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Cutaneous manifestations of gastrointestinal disease: part I.
J Am Acad Dermatol 2013; 68(2):189.e1-21; quiz 210JA

Abstract

Cutaneous findings are not uncommonly a concomitant finding in patients afflicted with gastrointestinal (GI) diseases. The dermatologic manifestations may precede clinically evident GI disease. Part I of this 2-part CME review focuses on dermatologic findings as they relate to hereditary and nonhereditary polyposis disorders and paraneoplastic disorders. A number of hereditary GI disorders have an increased risk of colorectal carcinomas. These disorders include familial adenomatous polyposis, Peutz-Jeghers syndrome, and juvenile polyposis syndrome. Each disease has its own cutaneous signature that aids dermatologists in the early diagnosis and detection of hereditary GI malignancy. These disease processes are associated with particular gene mutations that can be used in screening and to guide additional genetic counseling. In addition, there is a group of hamartomatous syndromes, some of which are associated with phosphatase and tensin homolog (PTEN) gene mutations, which present with concurrent skin findings. These include Cowden syndrome, Bannayan-Riley-Ruvalcaba syndrome, and Cronkhite-Canada syndrome. Finally, paraneoplastic disorders are another subcategory of GI diseases associated with cutaneous manifestations, including malignant acanthosis nigricans, Leser-Trélat sign, tylosis, Plummer-Vinson syndrome, necrolytic migratory erythema, perianal extramammary Paget disease, carcinoid syndrome, paraneoplastic dermatomyositis, and paraneoplastic pemphigus. Each of these disease processes have been shown to be associated with an increased risk of GI malignancy. This underscores the important role of dermatologists in the diagnosis, detection, monitoring, and treatment of these disorders while consulting and interacting with their GI colleagues.

Authors+Show Affiliations

Division of Dermatology, Department of Internal Medicine, Baylor University Medical Center, Dallas, Texas 75246, USA.No affiliation info availableNo affiliation info availableNo affiliation info availableNo affiliation info available

Pub Type(s)

Journal Article
Review

Language

eng

PubMed ID

23317980

Citation

Shah, Kejal R., et al. "Cutaneous Manifestations of Gastrointestinal Disease: Part I." Journal of the American Academy of Dermatology, vol. 68, no. 2, 2013, pp. 189.e1-21; quiz 210.
Shah KR, Boland CR, Patel M, et al. Cutaneous manifestations of gastrointestinal disease: part I. J Am Acad Dermatol. 2013;68(2):189.e1-21; quiz 210.
Shah, K. R., Boland, C. R., Patel, M., Thrash, B., & Menter, A. (2013). Cutaneous manifestations of gastrointestinal disease: part I. Journal of the American Academy of Dermatology, 68(2), pp. 189.e1-21; quiz 210. doi:10.1016/j.jaad.2012.10.037.
Shah KR, et al. Cutaneous Manifestations of Gastrointestinal Disease: Part I. J Am Acad Dermatol. 2013;68(2):189.e1-21; quiz 210. PubMed PMID: 23317980.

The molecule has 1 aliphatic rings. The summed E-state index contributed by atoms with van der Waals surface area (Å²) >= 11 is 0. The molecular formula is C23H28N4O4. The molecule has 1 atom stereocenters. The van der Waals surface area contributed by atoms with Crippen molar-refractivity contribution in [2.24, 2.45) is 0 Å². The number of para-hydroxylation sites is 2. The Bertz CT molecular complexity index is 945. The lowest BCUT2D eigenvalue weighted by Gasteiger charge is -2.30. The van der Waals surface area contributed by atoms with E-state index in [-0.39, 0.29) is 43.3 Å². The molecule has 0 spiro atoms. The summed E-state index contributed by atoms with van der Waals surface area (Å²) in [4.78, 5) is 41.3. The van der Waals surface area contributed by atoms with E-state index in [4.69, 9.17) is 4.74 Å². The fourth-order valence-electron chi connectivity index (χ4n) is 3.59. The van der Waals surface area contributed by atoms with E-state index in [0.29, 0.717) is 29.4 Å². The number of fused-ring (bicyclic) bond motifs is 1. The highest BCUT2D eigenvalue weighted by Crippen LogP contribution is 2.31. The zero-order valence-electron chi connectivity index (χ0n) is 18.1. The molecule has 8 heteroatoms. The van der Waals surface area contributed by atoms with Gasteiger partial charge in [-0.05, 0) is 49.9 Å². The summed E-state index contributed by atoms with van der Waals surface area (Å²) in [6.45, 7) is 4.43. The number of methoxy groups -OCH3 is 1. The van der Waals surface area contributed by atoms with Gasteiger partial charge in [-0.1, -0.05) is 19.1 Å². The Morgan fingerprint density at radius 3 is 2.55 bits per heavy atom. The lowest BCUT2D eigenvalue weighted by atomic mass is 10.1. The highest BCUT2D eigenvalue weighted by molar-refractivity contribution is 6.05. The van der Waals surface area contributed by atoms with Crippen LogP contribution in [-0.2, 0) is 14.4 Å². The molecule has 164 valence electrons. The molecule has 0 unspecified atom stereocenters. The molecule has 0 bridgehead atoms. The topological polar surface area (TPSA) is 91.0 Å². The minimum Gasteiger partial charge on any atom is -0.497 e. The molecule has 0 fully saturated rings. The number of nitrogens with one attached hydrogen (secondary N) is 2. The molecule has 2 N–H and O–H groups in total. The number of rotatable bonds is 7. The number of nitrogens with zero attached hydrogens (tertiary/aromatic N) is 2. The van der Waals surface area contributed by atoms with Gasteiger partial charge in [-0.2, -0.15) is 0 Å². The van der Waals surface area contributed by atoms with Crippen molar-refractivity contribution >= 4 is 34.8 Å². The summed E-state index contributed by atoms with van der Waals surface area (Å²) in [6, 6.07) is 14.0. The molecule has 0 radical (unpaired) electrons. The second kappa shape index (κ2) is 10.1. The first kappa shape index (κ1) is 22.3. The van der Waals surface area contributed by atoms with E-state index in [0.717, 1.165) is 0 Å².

* Article titles in AMA citation format should be in sentence-case
TY - JOUR T1 - Cutaneous manifestations of gastrointestinal disease: part I. AU - Shah,Kejal R, AU - Boland,C Richard, AU - Patel,Mahir, AU - Thrash,Breck, AU - Menter,Alan, PY - 2011/11/02/received PY - 2012/10/11/revised PY - 2012/10/13/accepted PY - 2013/1/16/entrez PY - 2013/1/16/pubmed PY - 2013/3/8/medline SP - 189.e1-21; quiz 210 JF - Journal of the American Academy of Dermatology JO - J. Am. Acad. Dermatol. VL - 68 IS - 2 N2 - Cutaneous findings are not uncommonly a concomitant finding in patients afflicted with gastrointestinal (GI) diseases. The dermatologic manifestations may precede clinically evident GI disease. Part I of this 2-part CME review focuses on dermatologic findings as they relate to hereditary and nonhereditary polyposis disorders and paraneoplastic disorders. A number of hereditary GI disorders have an increased risk of colorectal carcinomas. These disorders include familial adenomatous polyposis, Peutz-Jeghers syndrome, and juvenile polyposis syndrome. Each disease has its own cutaneous signature that aids dermatologists in the early diagnosis and detection of hereditary GI malignancy. These disease processes are associated with particular gene mutations that can be used in screening and to guide additional genetic counseling. In addition, there is a group of hamartomatous syndromes, some of which are associated with phosphatase and tensin homolog (PTEN) gene mutations, which present with concurrent skin findings. These include Cowden syndrome, Bannayan-Riley-Ruvalcaba syndrome, and Cronkhite-Canada syndrome. Finally, paraneoplastic disorders are another subcategory of GI diseases associated with cutaneous manifestations, including malignant acanthosis nigricans, Leser-Trélat sign, tylosis, Plummer-Vinson syndrome, necrolytic migratory erythema, perianal extramammary Paget disease, carcinoid syndrome, paraneoplastic dermatomyositis, and paraneoplastic pemphigus. Each of these disease processes have been shown to be associated with an increased risk of GI malignancy. This underscores the important role of dermatologists in the diagnosis, detection, monitoring, and treatment of these disorders while consulting and interacting with their GI colleagues. SN - 1097-6787 UR - https://www.unboundmedicine.com/medline/citation/23317980/Cutaneous_manifestations_of_gastrointestinal_disease:_part_I_ L2 - https://linkinghub.elsevier.com/retrieve/pii/S0190-9622(12)01172-3 DB - PRIME DP - Unbound Medicine ER -